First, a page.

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Kisner sets a daunting target at the PGA

PGA at Quail Hollow

D. A. Points reacts to his putt on the 14th hole during the second round of the PGA Championship golf tournament at the Quail Hollow Club Friday, Aug. 11, 2017, in Charlotte, N.C. (AP Photo/Chris O’Meara)

By Doug Ferguson

AP Golf Writer

CHARLOTTE (AP) — In the dozen times Kevin Kisner has played in majors, he has learned they are not much fun unless he’s playing well.

He’s having a blast so far in the PGA Championship.

Sticking to a simple plan on a challenging course at Quail Hollow, Kisner holed a 50-foot eagle putt from off the green that carried him to another 4-under 67. That gave him a five-shot lead among those who played in the Friday morning side of the draw.

Kisner was at 8-under 134 as Jordan Spieth, Dustin Johnson and others headed out in the afternoon just as a light rain began to fall. That might be the worst thing that happened all day to Kisner. The notorious greens of Quail Hollow were slick as ever, keeping low scores at a minimum.

“These guys going out in the afternoon, they break 70 they’ve done a hell of a job,” Rory McIlroy said after he suffered another bad stretch and shot 72.

Kisner doesn’t have the length for this 7,600-yard course, but he has golf smarts, a reliable swing and a good putting stroke for the greens. He saw the changes to the course earlier this year on a soft, damp day and wondered how he would manage.

The plan was to make birdie on the par 5s and the two short par 4s, and play for par everywhere else.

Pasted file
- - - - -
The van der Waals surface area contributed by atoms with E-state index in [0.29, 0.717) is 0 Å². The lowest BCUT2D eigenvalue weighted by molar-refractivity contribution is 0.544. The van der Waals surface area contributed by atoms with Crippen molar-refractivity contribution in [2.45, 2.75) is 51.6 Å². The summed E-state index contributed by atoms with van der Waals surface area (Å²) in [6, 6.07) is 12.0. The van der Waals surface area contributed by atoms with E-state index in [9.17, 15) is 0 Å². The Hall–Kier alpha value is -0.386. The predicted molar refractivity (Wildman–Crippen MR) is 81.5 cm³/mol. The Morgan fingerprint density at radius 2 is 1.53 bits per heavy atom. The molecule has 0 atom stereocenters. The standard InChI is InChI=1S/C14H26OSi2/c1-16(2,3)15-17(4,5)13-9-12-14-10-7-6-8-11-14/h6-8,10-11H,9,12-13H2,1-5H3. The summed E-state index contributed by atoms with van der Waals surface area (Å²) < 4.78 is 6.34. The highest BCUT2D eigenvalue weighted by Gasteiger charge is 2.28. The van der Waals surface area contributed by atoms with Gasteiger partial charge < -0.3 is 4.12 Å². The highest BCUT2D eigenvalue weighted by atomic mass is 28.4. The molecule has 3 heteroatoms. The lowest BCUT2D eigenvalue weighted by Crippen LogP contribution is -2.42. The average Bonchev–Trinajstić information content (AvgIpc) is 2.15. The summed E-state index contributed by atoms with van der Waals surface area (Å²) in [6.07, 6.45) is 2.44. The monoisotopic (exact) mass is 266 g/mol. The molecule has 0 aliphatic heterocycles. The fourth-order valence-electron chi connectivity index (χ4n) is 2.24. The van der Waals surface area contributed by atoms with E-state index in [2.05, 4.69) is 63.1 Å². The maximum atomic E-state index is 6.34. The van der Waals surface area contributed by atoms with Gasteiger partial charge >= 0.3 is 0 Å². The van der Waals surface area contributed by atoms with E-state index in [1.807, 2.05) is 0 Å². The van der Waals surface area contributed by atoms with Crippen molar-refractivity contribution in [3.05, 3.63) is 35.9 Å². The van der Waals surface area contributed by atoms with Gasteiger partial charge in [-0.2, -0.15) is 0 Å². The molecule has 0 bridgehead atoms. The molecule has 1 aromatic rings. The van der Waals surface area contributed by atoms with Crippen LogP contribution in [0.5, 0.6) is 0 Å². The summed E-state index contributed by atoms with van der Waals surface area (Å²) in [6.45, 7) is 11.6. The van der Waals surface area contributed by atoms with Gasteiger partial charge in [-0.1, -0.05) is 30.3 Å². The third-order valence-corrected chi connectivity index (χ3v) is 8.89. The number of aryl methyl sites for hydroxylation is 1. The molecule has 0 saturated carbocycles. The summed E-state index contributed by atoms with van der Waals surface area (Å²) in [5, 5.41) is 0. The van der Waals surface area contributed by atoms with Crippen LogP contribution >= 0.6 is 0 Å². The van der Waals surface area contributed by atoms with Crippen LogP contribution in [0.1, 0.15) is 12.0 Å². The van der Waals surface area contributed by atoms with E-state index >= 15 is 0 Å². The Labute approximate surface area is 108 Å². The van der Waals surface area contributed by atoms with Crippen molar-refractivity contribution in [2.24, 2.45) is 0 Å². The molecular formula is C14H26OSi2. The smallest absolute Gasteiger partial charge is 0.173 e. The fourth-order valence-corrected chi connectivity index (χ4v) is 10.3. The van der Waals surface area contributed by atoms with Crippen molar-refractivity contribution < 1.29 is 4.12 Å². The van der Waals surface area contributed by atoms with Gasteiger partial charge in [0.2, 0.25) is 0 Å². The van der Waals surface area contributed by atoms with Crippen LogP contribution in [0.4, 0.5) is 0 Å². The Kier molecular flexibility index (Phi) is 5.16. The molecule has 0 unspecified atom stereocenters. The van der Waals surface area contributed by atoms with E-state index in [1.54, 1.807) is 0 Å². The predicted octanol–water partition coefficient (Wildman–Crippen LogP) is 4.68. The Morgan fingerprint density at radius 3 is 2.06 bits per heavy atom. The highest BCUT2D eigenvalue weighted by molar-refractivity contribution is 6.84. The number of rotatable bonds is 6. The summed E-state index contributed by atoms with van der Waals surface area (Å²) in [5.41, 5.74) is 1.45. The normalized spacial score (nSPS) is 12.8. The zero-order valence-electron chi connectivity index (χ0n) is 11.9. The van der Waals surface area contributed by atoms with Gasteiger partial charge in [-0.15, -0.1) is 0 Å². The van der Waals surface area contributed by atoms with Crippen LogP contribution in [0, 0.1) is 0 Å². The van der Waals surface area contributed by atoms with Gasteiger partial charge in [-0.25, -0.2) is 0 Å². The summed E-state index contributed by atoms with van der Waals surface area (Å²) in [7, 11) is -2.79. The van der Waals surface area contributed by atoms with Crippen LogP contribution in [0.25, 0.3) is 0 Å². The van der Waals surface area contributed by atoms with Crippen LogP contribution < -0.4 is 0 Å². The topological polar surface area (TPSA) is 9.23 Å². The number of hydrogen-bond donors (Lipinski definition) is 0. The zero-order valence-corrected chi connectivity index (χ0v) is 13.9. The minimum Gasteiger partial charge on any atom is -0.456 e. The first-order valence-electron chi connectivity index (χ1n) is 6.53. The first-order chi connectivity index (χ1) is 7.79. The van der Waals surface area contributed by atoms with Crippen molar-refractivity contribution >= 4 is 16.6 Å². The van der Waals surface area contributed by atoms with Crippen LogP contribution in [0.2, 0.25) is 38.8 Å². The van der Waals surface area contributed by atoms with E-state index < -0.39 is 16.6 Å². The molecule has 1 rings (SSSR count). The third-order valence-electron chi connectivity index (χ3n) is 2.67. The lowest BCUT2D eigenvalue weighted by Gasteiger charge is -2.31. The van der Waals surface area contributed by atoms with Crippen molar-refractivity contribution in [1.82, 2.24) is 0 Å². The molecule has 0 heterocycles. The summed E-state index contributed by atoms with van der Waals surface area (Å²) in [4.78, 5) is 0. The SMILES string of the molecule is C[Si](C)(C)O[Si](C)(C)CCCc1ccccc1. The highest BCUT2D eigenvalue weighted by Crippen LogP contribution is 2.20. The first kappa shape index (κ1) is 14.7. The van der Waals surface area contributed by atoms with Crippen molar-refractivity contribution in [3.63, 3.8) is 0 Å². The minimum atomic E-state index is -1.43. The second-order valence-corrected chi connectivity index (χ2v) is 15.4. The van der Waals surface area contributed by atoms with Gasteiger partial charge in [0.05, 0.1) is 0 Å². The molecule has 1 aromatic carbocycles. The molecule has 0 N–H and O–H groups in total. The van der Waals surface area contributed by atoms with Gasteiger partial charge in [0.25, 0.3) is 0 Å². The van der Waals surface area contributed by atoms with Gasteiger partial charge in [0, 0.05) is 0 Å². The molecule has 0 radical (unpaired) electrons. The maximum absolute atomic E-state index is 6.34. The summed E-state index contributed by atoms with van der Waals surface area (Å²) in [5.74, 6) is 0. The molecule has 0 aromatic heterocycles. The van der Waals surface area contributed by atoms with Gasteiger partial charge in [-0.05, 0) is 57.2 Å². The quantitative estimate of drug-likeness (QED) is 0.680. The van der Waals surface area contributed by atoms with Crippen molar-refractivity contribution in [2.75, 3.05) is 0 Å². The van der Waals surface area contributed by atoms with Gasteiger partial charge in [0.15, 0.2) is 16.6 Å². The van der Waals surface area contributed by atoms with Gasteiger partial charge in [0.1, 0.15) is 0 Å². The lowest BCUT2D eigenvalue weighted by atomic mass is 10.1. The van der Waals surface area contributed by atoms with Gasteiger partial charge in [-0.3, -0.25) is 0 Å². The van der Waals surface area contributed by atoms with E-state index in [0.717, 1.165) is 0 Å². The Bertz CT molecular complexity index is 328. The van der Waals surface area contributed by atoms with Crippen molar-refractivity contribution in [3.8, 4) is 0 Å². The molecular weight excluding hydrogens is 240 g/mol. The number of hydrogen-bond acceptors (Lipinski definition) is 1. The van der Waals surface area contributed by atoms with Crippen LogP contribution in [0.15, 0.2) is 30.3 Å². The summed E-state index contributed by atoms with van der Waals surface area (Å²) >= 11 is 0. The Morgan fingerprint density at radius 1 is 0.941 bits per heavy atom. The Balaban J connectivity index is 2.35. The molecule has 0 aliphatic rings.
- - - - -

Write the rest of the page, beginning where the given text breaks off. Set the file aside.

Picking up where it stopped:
It has worked to near perfection through two rounds, particularly on the par 5s: a wedge to 10 feet on No. 10; a wedge to 5 feet on No. 15; and the eagle putt on No. 7 that rolled against the pin and disappeared.

Rickie Fowler tried to do his part. Playing conservative at times to be in the fairway, he avoided a big number early in his round when a 60-foot chip didn’t quite get up a ridge and rolled all the way back to his feet. He lagged the next shot up to 5 feet and escaped with bogey.

Fowler picked up two birdies and then had to settle for pars the rest of the way for a 70 that put him at 3-under 139. No one else was closer to Kisner among the early starters, particularly not Phil Mickelson. He finally made a birdie on his 31st hole of the tournament, but by then it was much too late. Mickelson shot 74 and missed the cut for the first time in the PGA Championship since 1992.

Ryan Fox of New Zealand posted the low round of the tournament at 66 to reach 1 under overall.

McIlroy, meanwhile, made an amazing escape of his own with a shot that bounced so far down a cart path on the par-5 10th that it was pin-high, 100 yards away. He bounced a 6-iron from 110 yards up the cart path, through the bunker and onto the fringe about 40 feet away, and got up-and-down for par.

That was the biggest excitement he had all day.

Still lurking in range, McIlroy fell apart early on the front nine with four bogeys in five holes and had to rally with birdie on the two easiest holes on that side.

“Obviously, Kiz is on fire right now,” McIlroy said. “But take him out of the equation, I feel like I’m still right there in the tournament.”

That’s a practical way of thinking whenever most anyone has a big lead, and the fact it’s Kisner adds to the intrigue. He is tough to beat when he’s hitting it where he’s aiming because of his short game and his fortitude. Traveling the mini-tours toughened him, and he has won twice on the PGA Tour.

But he didn’t play his first major until the 2014 U.S. Open at Pinehurst, and his finishes have largely been in the middle of the pack.

“I’ve been upset with how I’ve played in the majors so far in my career,” Kisner said. “I feel like I have the game to compete in majors, and tons of 30th to 40th, 50th-place finishes. That’s kind of been our goal for the year. We haven’t played well in them yet this year, but every year you learn more about the majors.”

The biggest lesson?

“They are really hard,” he said. “And they are not a whole lot of fun unless everything is working out for you.”

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